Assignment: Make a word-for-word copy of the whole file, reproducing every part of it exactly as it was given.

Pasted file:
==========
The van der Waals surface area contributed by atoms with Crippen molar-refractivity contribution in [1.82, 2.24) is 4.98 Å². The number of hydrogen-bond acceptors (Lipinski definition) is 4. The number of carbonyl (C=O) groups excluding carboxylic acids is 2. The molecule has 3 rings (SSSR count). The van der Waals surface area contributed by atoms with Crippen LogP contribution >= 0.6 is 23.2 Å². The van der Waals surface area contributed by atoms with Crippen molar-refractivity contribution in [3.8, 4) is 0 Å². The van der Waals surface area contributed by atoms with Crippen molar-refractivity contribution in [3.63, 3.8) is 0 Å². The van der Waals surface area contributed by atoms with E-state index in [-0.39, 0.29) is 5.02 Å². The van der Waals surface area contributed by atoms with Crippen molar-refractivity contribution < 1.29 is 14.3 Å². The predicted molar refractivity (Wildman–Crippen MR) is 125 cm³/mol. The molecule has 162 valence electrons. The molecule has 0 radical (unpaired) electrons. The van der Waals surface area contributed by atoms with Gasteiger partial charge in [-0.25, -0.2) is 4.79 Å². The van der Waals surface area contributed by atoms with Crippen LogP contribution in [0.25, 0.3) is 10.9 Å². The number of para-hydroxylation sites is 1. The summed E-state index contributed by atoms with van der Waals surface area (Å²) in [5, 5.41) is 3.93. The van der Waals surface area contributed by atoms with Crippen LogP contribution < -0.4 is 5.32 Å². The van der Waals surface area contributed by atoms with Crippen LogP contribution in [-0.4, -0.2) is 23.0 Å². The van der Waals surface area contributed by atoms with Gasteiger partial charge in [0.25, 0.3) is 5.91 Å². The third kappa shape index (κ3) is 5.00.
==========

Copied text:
The van der Waals surface area contributed by atoms with Crippen molar-refractivity contribution in [1.82, 2.24) is 4.98 Å². The number of hydrogen-bond acceptors (Lipinski definition) is 4. The number of carbonyl (C=O) groups excluding carboxylic acids is 2. The molecule has 3 rings (SSSR count). The van der Waals surface area contributed by atoms with Crippen LogP contribution >= 0.6 is 23.2 Å². The van der Waals surface area contributed by atoms with Crippen molar-refractivity contribution in [3.8, 4) is 0 Å². The van der Waals surface area contributed by atoms with Crippen molar-refractivity contribution in [3.63, 3.8) is 0 Å². The van der Waals surface area contributed by atoms with E-state index in [-0.39, 0.29) is 5.02 Å². The van der Waals surface area contributed by atoms with Crippen molar-refractivity contribution < 1.29 is 14.3 Å². The predicted molar refractivity (Wildman–Crippen MR) is 125 cm³/mol. The molecule has 162 valence electrons. The molecule has 0 radical (unpaired) electrons. The van der Waals surface area contributed by atoms with Gasteiger partial charge in [-0.25, -0.2) is 4.79 Å². The van der Waals surface area contributed by atoms with Crippen LogP contribution in [0.25, 0.3) is 10.9 Å². The number of para-hydroxylation sites is 1. The summed E-state index contributed by atoms with van der Waals surface area (Å²) in [5, 5.41) is 3.93. The van der Waals surface area contributed by atoms with Crippen LogP contribution < -0.4 is 5.32 Å². The van der Waals surface area contributed by atoms with Crippen LogP contribution in [-0.4, -0.2) is 23.0 Å². The van der Waals surface area contributed by atoms with Gasteiger partial charge in [0.25, 0.3) is 5.91 Å². The third kappa shape index (κ3) is 5.00.